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Italy is synonymous with so many of our civilization's most glorious and wonderful creations, things that fill our lives with beauty, excitement and joy, and make it worth living. Thus, each person envisions his own fantasy Italy, according to his own pursuits and passions. To some, she is Raffaello, Palladio, and Verdi; to others, Barolo, Parmigiano, and tortellini. To lovers, Italy is a romantic gondola ride. To pilgrims, she is St. Peter's Basilica and the pope. History buffs and classicists stand in awe at the sight of Roman ruins. Sophisticates seek the latest trends in fashion and style, while others thrill to sexy engineering and blazing speed (Ferrari! Ducati!), or the world's premier soccer league. Whatever the endeavor, Italians do it not only expertly and artistically, but with panache and brio. Nowhere is this more true than in the realm of cycling. To the appassionati of two wheels, Italy is cycling: Coppi and Bartali, Il Re Leone Cipollini and Il Pirata Pantani, Dedacciai and Campagnolo, De Rosa and Pinarello, Rudy Project and Sidi, Milan-San Remo and the Giro, cheerful sun-splashed landscapes and mist-shrouded Dolomite passes, the very language itself: forza, bravo, campionissimo, tifoso. Italianicity in all of its manifestations is the ne plus ultra of our sport.

BiciVeneto is a homage to my two greatest passions: bici *(bikes, short for biciclette), and the Veneto region of Italy, my adopted home. It's an apt combination, because contrary to the common perception, all of Italy is not cycling crazy, and there are, in fact, regions where you will not encounter many cyclists at all. The Veneto, on the other hand, is a land of generations-old cycling heritage and traditions, and bicycling in all forms is a way of life. If you ask the Veneti why this is so, they will answer that cycling is a tough sport which demands hard work, stubbornness, and sacrifice, qualities which are an integral part of their character. The Veneto is arguably the most "cyclistic" of Italy's 20 regions:

• There are 20,000 licensed riders, belonging to several federations (in an area slightly smaller than the state of New Jersey, and with a population of only 4.5 million). When the Giro d'Italia enters the Veneto, the announcers always comment, "The race is now entering the homeland of cycling." The province of Treviso, where I make my home, is acknowledged to be "the Province of Cycling," because it has the most cyclists per capita: 90% of the population rides a bicycle!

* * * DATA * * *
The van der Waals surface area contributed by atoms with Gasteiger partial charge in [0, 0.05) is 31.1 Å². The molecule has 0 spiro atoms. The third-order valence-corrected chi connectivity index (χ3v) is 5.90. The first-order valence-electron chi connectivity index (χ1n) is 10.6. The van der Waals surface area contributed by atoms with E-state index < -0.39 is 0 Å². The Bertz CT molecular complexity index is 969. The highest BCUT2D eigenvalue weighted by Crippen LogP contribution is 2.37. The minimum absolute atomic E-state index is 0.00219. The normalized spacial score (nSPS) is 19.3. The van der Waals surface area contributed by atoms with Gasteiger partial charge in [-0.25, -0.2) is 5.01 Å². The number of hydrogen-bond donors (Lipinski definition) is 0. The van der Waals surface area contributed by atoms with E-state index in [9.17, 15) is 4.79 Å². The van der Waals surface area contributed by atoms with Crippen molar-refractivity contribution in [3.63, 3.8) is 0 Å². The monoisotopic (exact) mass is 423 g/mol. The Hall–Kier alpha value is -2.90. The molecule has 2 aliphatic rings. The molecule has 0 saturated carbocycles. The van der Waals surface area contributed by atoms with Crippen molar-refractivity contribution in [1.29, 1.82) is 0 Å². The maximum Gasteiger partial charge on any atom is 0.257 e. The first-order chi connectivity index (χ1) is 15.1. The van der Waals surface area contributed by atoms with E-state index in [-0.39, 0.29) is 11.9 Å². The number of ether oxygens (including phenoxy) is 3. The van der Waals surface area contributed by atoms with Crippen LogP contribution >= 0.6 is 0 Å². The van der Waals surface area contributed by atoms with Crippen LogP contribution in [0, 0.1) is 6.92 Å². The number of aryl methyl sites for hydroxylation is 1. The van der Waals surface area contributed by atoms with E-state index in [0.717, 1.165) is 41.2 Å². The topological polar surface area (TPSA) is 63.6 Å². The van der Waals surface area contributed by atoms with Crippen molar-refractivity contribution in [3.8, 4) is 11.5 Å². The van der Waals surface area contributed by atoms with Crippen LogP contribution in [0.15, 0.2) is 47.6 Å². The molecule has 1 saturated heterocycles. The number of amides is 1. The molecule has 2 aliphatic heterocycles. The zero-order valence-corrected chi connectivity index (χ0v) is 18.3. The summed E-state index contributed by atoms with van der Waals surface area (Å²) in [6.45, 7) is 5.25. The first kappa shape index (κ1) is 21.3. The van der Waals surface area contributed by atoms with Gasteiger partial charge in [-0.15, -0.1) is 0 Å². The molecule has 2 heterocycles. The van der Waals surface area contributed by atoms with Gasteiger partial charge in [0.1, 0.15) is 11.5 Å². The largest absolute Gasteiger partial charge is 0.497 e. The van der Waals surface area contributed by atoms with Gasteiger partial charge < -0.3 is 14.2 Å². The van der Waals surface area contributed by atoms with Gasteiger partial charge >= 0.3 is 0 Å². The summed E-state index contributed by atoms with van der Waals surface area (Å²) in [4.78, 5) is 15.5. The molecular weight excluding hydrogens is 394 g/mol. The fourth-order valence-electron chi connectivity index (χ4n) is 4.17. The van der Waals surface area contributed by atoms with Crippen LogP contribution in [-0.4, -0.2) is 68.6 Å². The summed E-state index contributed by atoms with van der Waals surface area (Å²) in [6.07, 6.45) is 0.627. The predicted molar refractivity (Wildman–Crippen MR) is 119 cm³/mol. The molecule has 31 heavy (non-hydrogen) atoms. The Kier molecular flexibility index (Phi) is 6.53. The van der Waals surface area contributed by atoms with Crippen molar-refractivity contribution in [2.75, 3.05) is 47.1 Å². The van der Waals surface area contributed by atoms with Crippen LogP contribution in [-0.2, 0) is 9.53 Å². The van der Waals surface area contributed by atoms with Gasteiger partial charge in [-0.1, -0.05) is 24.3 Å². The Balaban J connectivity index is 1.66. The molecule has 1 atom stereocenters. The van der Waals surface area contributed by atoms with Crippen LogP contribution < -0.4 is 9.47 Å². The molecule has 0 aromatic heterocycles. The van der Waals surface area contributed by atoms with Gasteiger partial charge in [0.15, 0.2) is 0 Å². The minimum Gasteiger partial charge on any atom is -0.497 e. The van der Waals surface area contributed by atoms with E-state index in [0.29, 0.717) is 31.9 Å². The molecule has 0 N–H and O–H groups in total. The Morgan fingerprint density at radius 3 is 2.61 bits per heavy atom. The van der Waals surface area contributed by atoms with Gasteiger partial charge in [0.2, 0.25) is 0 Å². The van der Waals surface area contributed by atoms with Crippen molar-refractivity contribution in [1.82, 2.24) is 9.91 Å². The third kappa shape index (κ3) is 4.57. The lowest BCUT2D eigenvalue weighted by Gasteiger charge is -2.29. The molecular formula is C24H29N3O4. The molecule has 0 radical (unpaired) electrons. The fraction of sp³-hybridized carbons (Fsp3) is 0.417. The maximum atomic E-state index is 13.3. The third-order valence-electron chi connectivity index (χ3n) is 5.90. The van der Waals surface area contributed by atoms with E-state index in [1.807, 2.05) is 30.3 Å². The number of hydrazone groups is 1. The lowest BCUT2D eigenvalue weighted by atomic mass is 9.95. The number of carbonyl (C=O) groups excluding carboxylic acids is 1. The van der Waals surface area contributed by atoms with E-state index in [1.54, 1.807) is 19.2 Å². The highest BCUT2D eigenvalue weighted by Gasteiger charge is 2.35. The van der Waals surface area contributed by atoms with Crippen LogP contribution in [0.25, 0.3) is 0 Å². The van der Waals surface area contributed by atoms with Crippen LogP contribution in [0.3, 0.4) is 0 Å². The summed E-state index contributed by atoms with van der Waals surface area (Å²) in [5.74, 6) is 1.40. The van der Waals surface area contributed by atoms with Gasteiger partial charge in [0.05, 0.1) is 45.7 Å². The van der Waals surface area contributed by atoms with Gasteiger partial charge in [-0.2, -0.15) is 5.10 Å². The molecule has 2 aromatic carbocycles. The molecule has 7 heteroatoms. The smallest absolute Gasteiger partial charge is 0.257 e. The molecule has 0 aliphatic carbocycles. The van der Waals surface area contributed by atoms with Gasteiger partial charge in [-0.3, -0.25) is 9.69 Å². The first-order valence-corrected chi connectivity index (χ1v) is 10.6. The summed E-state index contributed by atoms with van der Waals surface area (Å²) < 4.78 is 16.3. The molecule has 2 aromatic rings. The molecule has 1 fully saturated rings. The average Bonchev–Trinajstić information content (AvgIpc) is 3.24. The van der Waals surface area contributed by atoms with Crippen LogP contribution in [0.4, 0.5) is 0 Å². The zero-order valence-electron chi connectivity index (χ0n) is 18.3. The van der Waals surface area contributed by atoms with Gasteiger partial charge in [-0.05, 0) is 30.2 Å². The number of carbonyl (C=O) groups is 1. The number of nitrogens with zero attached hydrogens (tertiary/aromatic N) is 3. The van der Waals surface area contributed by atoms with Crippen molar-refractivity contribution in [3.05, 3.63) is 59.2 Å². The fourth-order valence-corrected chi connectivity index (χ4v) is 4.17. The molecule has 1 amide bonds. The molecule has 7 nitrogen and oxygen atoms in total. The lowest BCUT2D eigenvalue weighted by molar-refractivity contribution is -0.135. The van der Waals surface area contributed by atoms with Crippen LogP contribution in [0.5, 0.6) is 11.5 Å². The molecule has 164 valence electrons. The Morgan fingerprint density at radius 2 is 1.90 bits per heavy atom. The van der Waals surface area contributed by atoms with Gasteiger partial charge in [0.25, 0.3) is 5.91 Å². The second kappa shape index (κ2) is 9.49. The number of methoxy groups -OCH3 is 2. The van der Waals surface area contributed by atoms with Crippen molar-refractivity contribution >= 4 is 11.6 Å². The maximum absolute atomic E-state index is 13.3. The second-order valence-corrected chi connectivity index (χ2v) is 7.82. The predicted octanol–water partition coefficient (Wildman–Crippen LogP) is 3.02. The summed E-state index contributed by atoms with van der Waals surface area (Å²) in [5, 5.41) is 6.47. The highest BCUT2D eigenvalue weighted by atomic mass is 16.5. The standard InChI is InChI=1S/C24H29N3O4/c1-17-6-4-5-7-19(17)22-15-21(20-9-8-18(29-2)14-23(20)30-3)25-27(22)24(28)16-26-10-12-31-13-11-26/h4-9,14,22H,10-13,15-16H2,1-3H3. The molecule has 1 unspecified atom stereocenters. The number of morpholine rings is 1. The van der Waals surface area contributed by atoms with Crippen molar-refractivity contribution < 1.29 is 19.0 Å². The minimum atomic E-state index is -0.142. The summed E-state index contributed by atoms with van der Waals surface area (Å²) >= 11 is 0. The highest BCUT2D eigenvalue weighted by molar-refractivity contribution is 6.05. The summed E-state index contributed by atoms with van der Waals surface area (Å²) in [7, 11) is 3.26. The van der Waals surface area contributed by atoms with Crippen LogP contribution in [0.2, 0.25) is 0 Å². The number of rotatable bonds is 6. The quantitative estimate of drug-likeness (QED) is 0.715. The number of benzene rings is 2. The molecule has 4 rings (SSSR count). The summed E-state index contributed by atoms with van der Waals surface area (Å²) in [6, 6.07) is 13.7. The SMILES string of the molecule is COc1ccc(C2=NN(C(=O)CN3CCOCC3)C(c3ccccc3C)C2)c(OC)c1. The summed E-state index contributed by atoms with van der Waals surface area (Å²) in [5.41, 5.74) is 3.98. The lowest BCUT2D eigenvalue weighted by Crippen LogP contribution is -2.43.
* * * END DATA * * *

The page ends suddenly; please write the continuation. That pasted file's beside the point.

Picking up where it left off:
• Castelfranco Veneto is the official bicycle manufacturing capital of Italy, as it's the headquarters of a designated bicycle production district encompassing the provinces of Padova, Treviso and Vicenza. There are 99 firms with 1,500 employees, producing 30% of Italian cycling products. Padova alone has 64 firms, the highest in the nation.

• Manufacturers include Pinarello, Wilier Triestina, Dynatek, Sarto, Alan, Atala, Battaglin, Fondriest, Bilato, Grandis, Basso, Torpado, Bernardi, Scapin, Olympia, and Bottecchia bicycles, saddles by SMP, Selle Italia, Selle San Marco, Selle Royal, Fi'z:k, and Selle Bassano; Sidi, Gaerne, Duegi, Diadora, DMT, and Northwave shoes, Sportful/Castelli, Alè, and Biemme cyclewear, Rudy Project sunglasses, Elite and Sci-Con accessories, and components by Tiso, Sel.Cof, Gipiemme, Modolo, Miche, and of course, Campagnolo.

• Many riders in the professional peloton (see the Veneto Pros page) hail from the Veneto. World champions include Alessandro Ballan, Moreno Argentin, Marino Basso, Paola Pezzo, Alessandra Capellotto, and Gianni Bugno (he was born in Switzerland and raised in Monza, but his family's from Cavaso del Tomba (Treviso provice) where he spent his childhood summers with his grandparents and other relatives who still live in the area--that makes him Veneto!). If you include the Tri-Veneto, i.e. the Veneto, Trentino, and Friuli regions, you can add Francesco Moser and Maurizio Fondriest.


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